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Dr van Grunsven et al 1refer to our study comparing inhaled beclamethasone 750 μg twice daily with placebo in the long term management of COPD (their reference 11) and were unable to find the full report. Its reference isBronchitis V edited by D S Postma and J Gerritsen, published by Van Gorkum, Assen in 1994 (pages 280–4).
Our study followed up 74 patients at approximately two and five years after a double blind steroid trial. The mean (SE) decline in FEV1 in those taking beclomethasone was 35 (21.5) ml/year at the two year follow up and 65 (10.3) ml/year at the five year follow up (not significant). In those not receiving inhaled steroids the mean (SE) decline in FEV1 was 112 (23.3) ml/year at the two year follow up, decreasing significantly to 25.3 (19.5) ml/year at the time of the second follow up when they were given inhaled beclomethasone dipropionate. There was no relationship between the response to the initial steroid trial and the subsequent decline in FEV1.
author’s reply We thank Dr Sherwood Burge for his comments on our study. Indeed, the results of their study have been presented not only in abstract form but also in more detail.1-1 We apologise for this omission. As we stated in the discussion section of our study,1-2 Weiret al investigated the long term effect of inhaled beclomethasone 1500 μg daily on the decline in FEV1 in a therapeutic trial. This (uncontrolled) treatment followed an original randomised controlled trial of 107 patients including a group of patients with moderately severe COPD (FEV1 <70% predicted), comparable to our study. In their original study patients were treated with prednisone 40 mg daily, inhaled beclomethasone 1500 μg daily, and placebo in a crossover design to assess the short term steroid response (defined as an increase in FEV1, FVC or PEF of ⩾20% from baseline). Seventy four patients were reassessed approximately two and five years after this original trial. Thirty two patients received beclomethasone only during the second follow up period, the remaining patients were treated with beclomethasone during the whole follow up period. In the former group of 32 patients the authors showed that the decline in FEV1 decreased significantly when the first follow up period (without the use of inhaled beclomethasone) was compared with the second follow up period (during treatment with inhaled beclomethasone). This result, although not achieved in a randomised controlled design and therefore excluded from our meta-analysis, supports our finding of a significant two year treatment effect of inhaled beclomethasone or budesonide in a daily dose of 1500/1600 μg compared with placebo of +0.034 l/year.1-2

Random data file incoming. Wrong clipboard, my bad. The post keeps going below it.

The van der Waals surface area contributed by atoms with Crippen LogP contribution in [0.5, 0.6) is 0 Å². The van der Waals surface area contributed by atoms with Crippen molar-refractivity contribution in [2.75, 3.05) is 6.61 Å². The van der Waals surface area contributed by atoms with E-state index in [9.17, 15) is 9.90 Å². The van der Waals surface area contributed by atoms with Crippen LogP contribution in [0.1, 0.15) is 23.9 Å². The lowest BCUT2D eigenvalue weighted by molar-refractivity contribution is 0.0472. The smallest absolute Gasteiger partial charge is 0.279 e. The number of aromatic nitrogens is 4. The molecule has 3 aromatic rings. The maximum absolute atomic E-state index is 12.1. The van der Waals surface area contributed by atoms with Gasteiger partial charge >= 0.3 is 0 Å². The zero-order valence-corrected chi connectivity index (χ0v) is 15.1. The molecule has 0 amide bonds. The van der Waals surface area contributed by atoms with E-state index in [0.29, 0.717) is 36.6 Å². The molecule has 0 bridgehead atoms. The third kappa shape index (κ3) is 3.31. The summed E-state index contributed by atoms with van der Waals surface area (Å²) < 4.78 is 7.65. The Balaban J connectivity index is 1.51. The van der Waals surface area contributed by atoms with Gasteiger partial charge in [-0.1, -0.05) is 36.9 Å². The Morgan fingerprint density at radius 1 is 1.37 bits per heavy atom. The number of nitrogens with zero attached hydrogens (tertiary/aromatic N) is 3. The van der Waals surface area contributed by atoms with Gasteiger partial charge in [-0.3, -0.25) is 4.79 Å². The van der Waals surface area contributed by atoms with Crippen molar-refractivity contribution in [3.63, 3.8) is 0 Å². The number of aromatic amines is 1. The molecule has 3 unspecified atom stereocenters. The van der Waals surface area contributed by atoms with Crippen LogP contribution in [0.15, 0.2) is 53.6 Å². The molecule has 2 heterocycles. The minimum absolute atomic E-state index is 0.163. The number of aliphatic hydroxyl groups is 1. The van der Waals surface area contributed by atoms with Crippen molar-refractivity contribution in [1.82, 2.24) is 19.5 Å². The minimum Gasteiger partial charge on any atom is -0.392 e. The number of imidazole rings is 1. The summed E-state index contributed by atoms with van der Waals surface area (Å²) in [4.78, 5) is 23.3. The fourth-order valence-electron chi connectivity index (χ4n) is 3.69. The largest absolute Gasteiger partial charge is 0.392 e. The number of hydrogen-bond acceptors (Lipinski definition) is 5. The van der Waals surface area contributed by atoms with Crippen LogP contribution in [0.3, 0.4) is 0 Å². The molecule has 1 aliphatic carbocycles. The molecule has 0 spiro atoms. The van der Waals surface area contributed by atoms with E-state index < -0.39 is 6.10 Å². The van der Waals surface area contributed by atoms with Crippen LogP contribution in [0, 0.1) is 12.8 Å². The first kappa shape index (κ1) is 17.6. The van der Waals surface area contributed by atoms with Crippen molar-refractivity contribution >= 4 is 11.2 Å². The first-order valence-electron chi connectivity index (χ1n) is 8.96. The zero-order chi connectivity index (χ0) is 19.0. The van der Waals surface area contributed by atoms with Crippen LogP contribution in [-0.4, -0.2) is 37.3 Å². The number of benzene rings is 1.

Dr Sherwood Burge also pointed to the absence of a relationship between the response to the initial steroid trial and the subsequent decline in FEV1 in their study. Indeed, an interesting finding of their study was that, although the majority (75%) of the original 23 steroid responders had been treated with beclomethasone during the whole follow up period, the mean (SE) decline in FEV1 of 51.5 (10.3) ml/year did not differ from the 51 non-responders of which only 50% were treated with beclomethasone during the whole follow up period (53.1 (8.7) ml/year). The authors therefore concluded that the acute steroid response did not seem to be an adequate predictor of the long term response to inhaled steroids in patients with moderate to severe COPD. In our meta-analysis1-2 only patients in the study by Renkema et al had been treated with a course of steroids in a dose of 40 mg daily during the eight days preceding the trial in order to assess steroid responsiveness (response as defined by an increase in FEV1 of ⩾20% from baseline). In their study only three steroid responders (of 58 patients with severe COPD) were identified.1-3 In two studies in patients with mild to moderate COPD the presence of “asthmatic features” such as allergy and reversibility of obstruction resulted in a better long term treatment effect with inhaled corticosteroids.1-4 1-5 In our meta-analysis we did not find this relationship.1-2 This result could be explained by our selection of subjects with strictly diagnosed non-asthmatic and irreversible COPD, comparable to the subjects in the study of Weiret al. Forthcoming data of the ISOLDE trial which was initiated by Dr Sherwood Burge (ISOLDE is a three year randomised placebo controlled trial in 990 patients with severe COPD treated with 1000 μg fluticasone daily) may give a more definite answer to the question of the predictive value of a short course of oral prednisone (or other asthmatic features such as reversibility and allergy) on the clinical effects of long term treatment of patients with moderately severe COPD with inhaled corticosteroids.
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